A Systematic Review: Evidence Map of Acupuncture
Many Veterans desire complementary and alternative medicine or integrative medicine modalities such as acupuncture, both for treatment and for the promotion of wellness. However, the effectiveness and adverse events associated with acupuncture are not firmly established. The VA Evidence-Based Synthesis Program located in West Los Angeles conducted a systematic review of systematic reviews that were published from January 2005 to March 2013 in order to provide an overview of the existing literature on acupuncture. This was then used to produce:
- An evidence map (see bubble plots below) that provides a visual overview of the distribution of evidence (both what is known and where there is little or no evidence base) for acupuncture. Evidence maps are only meant as a broad overview of the evidence base, indicating in which areas research has been conducted.
- A set of executive summaries that would help stakeholders interpret the state of the evidence to inform policy and clinical decision-making.
This review of systematic reviews focused on three areas in which acupuncture therapy is used, and which are of importance to Veterans and the VA healthcare system: 1) Pain (59 systematic reviews), 2) Mental Health (20 systematic reviews), and 3) Wellness (44 systematic reviews). Investigators also examined other clinical areas for which at least three reviews and/or recent large randomized clinical trials (RCTs) exist (48 systematic reviews). A summary of the evidence on the three priority areas follows.
Acupuncture and Pain
There were a number of clinical indications under Pain that were examined in this review, as indicated in this bubble plot:
The bubble plot shows an estimate of the evidence base for pain-related indications judging from systematic reviews and recent large RCTs. The plot depicts the estimated size of the literature (y-axis, number of RCTs included in largest review), the estimated effect (x-axis), and the confidence in the estimate (bubble size).
Acupuncture and Mental Health
There were a number of clinical indications under Mental Health that were examined in this review, as indicated in the bubble plot:
The bubble plot shows an estimate of the evidence base for mental health-related indications judging from systematic reviews and recent large trials. The plot depicts the estimated size of the literature (y-axis, number of RCTs included in the largest review), estimated effect (x-axis), and the confidence of the estimate (bubble size).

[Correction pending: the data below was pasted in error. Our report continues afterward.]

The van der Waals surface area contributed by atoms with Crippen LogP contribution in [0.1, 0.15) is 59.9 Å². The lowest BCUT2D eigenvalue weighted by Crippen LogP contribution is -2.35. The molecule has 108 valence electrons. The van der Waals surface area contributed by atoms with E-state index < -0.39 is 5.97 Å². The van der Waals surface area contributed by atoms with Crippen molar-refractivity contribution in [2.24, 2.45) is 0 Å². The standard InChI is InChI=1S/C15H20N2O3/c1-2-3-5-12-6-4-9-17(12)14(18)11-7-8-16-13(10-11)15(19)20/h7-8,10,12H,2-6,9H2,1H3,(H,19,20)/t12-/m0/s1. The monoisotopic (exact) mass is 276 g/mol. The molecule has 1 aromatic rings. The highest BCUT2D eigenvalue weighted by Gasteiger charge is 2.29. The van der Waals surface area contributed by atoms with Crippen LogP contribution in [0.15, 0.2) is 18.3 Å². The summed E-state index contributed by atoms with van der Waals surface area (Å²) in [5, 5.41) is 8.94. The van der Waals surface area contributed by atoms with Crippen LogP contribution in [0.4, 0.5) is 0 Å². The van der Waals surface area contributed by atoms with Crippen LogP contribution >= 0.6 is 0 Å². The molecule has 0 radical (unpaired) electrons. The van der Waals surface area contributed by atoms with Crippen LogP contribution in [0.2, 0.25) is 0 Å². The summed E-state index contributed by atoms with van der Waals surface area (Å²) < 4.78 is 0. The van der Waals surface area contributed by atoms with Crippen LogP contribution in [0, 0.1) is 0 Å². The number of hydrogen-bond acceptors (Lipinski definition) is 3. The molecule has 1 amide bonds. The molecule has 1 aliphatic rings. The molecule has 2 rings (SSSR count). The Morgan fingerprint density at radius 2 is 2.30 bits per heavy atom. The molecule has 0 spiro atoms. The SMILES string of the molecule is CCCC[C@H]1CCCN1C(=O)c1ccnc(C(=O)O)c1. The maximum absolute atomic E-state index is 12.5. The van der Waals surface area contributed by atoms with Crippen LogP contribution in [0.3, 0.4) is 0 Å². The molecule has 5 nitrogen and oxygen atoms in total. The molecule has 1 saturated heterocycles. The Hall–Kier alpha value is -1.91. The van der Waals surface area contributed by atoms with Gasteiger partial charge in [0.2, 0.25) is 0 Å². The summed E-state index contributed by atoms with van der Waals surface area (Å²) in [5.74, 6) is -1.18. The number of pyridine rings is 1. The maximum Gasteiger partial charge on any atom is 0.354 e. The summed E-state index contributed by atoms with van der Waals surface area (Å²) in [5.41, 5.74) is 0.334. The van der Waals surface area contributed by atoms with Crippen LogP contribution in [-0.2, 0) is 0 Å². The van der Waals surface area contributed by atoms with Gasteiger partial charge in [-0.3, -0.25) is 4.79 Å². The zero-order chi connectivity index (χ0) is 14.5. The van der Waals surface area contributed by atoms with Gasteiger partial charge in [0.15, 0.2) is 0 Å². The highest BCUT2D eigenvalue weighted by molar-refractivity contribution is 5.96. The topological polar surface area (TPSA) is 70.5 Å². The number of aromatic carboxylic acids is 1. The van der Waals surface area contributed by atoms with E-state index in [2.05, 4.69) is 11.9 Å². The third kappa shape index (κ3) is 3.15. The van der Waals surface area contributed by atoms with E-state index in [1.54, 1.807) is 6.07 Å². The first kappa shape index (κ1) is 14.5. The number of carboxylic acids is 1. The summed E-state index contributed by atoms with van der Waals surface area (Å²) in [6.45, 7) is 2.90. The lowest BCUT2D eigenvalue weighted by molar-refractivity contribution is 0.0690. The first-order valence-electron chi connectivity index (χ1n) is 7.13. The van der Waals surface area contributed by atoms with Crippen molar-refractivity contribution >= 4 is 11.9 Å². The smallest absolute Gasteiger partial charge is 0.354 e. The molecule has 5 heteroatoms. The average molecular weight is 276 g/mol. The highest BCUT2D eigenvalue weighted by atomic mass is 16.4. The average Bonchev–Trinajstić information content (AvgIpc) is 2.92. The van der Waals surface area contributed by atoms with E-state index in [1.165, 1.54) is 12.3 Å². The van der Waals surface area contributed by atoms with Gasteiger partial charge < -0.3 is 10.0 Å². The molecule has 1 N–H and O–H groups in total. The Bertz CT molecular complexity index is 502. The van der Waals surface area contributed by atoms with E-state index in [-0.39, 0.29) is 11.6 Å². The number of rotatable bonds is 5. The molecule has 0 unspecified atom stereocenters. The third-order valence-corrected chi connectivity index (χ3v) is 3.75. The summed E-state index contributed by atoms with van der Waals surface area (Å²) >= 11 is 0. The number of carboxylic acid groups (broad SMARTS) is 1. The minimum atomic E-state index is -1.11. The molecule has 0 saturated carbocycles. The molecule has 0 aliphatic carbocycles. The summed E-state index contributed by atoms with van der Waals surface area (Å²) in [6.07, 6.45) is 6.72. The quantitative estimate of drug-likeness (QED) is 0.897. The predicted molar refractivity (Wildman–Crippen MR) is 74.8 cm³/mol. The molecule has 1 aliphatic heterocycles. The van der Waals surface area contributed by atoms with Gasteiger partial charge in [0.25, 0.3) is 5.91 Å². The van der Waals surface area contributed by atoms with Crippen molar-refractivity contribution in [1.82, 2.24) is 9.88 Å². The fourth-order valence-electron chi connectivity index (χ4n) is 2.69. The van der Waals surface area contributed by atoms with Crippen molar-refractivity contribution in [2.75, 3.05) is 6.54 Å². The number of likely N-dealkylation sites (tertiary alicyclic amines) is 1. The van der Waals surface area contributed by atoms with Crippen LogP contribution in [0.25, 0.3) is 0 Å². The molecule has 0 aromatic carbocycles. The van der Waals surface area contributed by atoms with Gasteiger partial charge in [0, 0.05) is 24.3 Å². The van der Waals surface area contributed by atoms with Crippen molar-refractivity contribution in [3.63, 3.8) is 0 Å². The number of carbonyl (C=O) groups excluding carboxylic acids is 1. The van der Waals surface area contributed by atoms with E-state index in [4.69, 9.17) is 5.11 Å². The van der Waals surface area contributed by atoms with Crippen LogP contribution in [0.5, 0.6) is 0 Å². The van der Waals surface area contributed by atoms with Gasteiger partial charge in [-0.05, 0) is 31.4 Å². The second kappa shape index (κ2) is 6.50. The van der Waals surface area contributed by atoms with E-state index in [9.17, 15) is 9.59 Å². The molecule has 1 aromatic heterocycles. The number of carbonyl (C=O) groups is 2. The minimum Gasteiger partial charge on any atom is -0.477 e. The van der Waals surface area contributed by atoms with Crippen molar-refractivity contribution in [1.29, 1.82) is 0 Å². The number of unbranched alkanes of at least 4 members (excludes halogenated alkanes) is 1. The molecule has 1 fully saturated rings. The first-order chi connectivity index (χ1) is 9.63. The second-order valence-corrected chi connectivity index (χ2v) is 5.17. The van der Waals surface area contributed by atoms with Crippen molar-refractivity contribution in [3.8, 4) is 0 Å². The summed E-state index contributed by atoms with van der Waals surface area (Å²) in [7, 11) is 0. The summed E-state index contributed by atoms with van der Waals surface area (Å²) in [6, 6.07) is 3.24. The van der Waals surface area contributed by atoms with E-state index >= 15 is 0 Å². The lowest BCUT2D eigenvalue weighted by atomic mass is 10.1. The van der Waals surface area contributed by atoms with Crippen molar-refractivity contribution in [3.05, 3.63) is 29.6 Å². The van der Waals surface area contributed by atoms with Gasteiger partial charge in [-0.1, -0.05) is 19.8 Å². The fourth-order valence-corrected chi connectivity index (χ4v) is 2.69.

Acupuncture and Wellness
There were a number of clinical indications under Wellness that were examined in this review, as indicated in the bubble plot:
The bubble plot shows an estimate of the evidence base for wellness-related indications judging from systematic reviews and recent large trials. The plot shows the estimated size of the literature (y-axis, number of RCTs in largest review), estimated effect (x-axis), and confidence of the estimate (bubble size).
Although chronic pain was classified as one of the conditions for which acupuncture has evidence of a positive effect and high confidence, this conclusion is limited by the lack of consistent evidence of positive effect in the individual pain categories that must make up any "chronic pain" population.
The effect of acupuncture on chronic fatigue syndrome and its role in the treatment of addiction, in particular opiate addiction, remained unclear. Systematic reviews should be conducted to differentiate effects on relapse rates and effects on drug withdrawal symptoms.
The therapeutic effectiveness of acupuncture is unclear and further research is needed regarding a substantial number of specific clinical indications related to wellness. For some of the clinical indications, the evidence base appeared to be unclear due to the lack of research studies. However, the evidence base for physical symptoms of cancer treatment-associated adverse events was unclear despite a large number of research studies. Future systematic reviews and/or future individual studies may determine whether acupuncture has a role in these clinical indications, and for which clinical outcome.
There were a number of clinical indications (i.e., brain injury, spinal cord injury, Alzheimer's disease) with only one or two reviews published in recent years. A couple of systematic reviews on broad topics, such as sham acupuncture compared to true acupuncture, exist but could not be considered in this review of systematic reviews due to an insufficient number of relevant systematic reviews.
This report is a product of VA/HSR&D's Quality Enhancement Research Initiative's (QUERI) Evidence-Based Synthesis Program (ESP), which was established to provide timely and accurate synthesis of targeted healthcare topics of particular importance to VA managers and policymakers — and to disseminate these reports throughout VA.
Hempel S, Taylor SL, Solloway M, Miake-Lye IM, Beroes JM, Shanman R, Booth MJ, Siroka AM, and Shekelle PG. Evidence Map of Acupuncture. VA-ESP Project #05-226; 2013.
View the full report.
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